Manage system log files with Logrotate

Manage system log files with Logrotate

full manage logs

Tools

2020.10.27

0 #log #ubuntu #logrotate

Since I’m using Nginx to proxy my AdGuardHome web interface and DNS over HTTPS, the access log files increased rapidly in size. So I’m going to limit these logs with a tool called Logrotate.

Introduction

Log rotation is a process of removing/storing old logs while not affecting the latest logs. Almost every single application generates meaningful logs, and if not properly handled, logs can eat up all the space on your disk. Logrotate helps to manage logs, compress them, remove unnecessary/old logs or even email them after a certain time period.

Installation

Most linux distributions come with logrotate by default. If that’s not the case on your device, just install it with following commands (e.g. Debian/Ubuntu):

sudo apt install logrotate

Configure logrotate

Logrotate has a configuration file in which we can mention all the files we want to rotate. It needs a time period unit i.e., daily, weekly, monthly etc., and rotate count i.e., 3, 4, 5 for each rotation. Log files are rotated count times before being removed. If you set the rotate count to 0, it means old version of logs will be removed rather than rotated. Otherwise, if your logs are being saved in file named myapp.log then after a rotation a new file will be created with name myapp.1.log, and so on.

Configuration file

Logrotate is configured using the main configuration file, or the logrotate configuration folder. the configuration file usually holds the global configuration and the pointer to the configuration folder. In common Linux distributions such as Ubuntu and Debian, the logrotate configuration file can be found:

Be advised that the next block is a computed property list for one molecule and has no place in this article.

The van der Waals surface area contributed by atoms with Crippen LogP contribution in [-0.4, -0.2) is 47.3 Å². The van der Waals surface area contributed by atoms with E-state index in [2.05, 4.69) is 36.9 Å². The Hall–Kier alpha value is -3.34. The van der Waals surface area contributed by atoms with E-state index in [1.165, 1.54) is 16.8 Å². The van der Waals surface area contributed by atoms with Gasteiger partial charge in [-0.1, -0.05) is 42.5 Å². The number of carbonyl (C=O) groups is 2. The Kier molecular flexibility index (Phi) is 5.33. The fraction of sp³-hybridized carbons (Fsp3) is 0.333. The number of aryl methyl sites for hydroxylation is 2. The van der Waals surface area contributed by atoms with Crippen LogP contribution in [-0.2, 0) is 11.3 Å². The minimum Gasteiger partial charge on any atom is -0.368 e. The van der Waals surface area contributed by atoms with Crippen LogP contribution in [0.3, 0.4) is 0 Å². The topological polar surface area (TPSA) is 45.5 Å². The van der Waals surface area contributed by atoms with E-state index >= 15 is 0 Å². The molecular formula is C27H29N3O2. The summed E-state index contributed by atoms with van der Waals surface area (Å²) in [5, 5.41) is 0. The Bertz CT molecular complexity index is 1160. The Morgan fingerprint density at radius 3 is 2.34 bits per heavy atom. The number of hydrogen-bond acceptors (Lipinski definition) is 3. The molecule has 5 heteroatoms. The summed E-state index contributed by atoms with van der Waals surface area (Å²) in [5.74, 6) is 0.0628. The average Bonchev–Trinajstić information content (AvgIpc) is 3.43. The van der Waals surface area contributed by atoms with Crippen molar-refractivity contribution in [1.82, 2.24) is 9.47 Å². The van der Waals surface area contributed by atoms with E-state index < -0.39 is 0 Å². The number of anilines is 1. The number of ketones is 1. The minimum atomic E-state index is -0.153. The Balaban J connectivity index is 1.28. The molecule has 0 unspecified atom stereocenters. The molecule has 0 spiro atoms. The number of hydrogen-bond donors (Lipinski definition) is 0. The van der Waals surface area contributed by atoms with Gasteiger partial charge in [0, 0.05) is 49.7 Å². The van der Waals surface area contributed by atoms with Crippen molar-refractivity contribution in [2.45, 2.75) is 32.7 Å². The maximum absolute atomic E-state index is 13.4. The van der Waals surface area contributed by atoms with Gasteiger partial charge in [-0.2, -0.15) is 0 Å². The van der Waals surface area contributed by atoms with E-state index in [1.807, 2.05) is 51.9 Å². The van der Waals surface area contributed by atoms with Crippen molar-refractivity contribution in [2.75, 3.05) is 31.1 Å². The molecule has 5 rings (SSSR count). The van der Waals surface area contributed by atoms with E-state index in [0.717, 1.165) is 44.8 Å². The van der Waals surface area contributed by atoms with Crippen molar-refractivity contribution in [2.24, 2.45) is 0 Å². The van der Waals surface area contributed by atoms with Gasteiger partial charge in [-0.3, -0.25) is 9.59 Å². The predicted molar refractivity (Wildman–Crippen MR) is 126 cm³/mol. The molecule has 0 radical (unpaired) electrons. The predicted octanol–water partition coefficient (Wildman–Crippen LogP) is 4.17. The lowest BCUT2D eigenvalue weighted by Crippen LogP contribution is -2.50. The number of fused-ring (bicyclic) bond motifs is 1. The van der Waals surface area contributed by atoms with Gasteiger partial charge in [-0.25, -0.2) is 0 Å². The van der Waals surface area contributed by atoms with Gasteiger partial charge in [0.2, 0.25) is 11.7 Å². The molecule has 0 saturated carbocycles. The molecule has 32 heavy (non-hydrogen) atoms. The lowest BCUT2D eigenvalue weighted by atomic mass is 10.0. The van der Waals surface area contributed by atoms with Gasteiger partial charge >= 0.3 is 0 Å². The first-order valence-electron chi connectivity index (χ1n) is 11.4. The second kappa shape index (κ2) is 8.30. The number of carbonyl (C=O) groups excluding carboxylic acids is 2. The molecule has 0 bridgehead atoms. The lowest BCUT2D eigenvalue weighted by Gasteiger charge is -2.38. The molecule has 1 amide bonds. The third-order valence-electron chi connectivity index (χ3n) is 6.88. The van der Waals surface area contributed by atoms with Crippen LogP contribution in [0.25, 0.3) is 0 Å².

/etc/logrotate.conf

and the configuration folder can be found:

/etc/logrotate.d/

The configuration folder is usually where you would add new log file configuration which are unique for a particular log file, or set of log files. For example:

/var/lib/docker/containers/*/*.log {
    rotate 5
    copytruncate
    missingok
    notifempty
    compress
    maxsize 200M
    daily
}
  • It represents the path where logrotate will monitor the log files with .log file extension.
  • Store logs till 5 rotations, which means it will store maximum 5 files of old logs when rotation hits, and will discard oldest log when there are already 5 files.
  • Truncate the original log file to zero size in place after creating a copy, instead of moving the old log file and optionally creating a new one. It can be used when some program cannot be told to close its log file and thus might continue writing (appending) to the previous log file forever. Note that there is a very small time slice between copying the file and truncating it, so some logging data might be lost.
  • missingok indicates if the log file is missing, do not generate an error, and move on the next file.
  • Then do not rotate the log if it is empty.
  • Old version of logs are compressed.
  • Rotate the log file if it exceeds 200Mb, regardless of the rotation time unit.
  • Rotation process should happen daily.

Below will explain some commonly used configurations in detail.

Create a new empty template